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Our Lady of Guadalupe: The Origins and Sources of a Mexican National Symbol, 1531–1797
by Stafford Poole
University of Arizona Press, 1995
Paper: 978-0-8165-1623-0 | Cloth: 978-0-8165-1526-4
Library of Congress Classification BT660.G8P66 1995
Dewey Decimal Classification 232.917097253

ABOUT THIS BOOK | AUTHOR BIOGRAPHY
ABOUT THIS BOOK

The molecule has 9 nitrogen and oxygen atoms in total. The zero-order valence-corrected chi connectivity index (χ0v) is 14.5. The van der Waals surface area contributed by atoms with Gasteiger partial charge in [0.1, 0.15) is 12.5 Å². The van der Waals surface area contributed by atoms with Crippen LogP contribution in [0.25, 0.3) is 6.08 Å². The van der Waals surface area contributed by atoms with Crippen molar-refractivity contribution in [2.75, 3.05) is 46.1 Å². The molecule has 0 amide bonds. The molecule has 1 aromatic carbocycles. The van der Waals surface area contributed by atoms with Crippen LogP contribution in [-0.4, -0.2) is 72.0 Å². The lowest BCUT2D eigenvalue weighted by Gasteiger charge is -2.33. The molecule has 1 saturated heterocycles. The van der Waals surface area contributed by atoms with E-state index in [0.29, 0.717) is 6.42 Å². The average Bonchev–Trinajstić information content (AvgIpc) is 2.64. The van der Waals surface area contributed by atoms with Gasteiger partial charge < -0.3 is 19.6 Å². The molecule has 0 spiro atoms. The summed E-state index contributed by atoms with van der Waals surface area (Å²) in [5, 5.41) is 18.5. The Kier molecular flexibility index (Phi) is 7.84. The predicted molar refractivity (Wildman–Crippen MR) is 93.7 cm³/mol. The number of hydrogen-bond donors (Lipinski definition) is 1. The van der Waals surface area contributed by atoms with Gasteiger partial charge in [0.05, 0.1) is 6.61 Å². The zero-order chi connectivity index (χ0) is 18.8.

The devotion to Our Lady of Guadalupe, based on the story of apparitions of the Virgin Mary to Juan Diego, an Indian neophyte, at the hill of Tepeyac in December 1531, is one of the most important formative religious and national symbols in the history of Mexico. In this first work ever to examine in depth every historical source of the Guadalupe apparitions, Stafford Poole traces the origins and history of the account, and in the process challenges many commonly accepted assumptions and interpretations. Poole finds that, despite common belief, the apparition account was unknown prior to 1648, when it was first published by a Mexican priest. And then, the virgin became the predominant devotion not of the Indians, but of the criollos, who found in the story a legitimization of their own national aspirations and an almost messianic sense of mission and identity. Poole finds no evidence of a contemporary association of the Virgin of Guadalupe with the Mexican goddess Tonantzin, as is frequently assumed, and he rejects the common assertion that the early missionaries consciously substituted Guadalupe for a preconquest deity.

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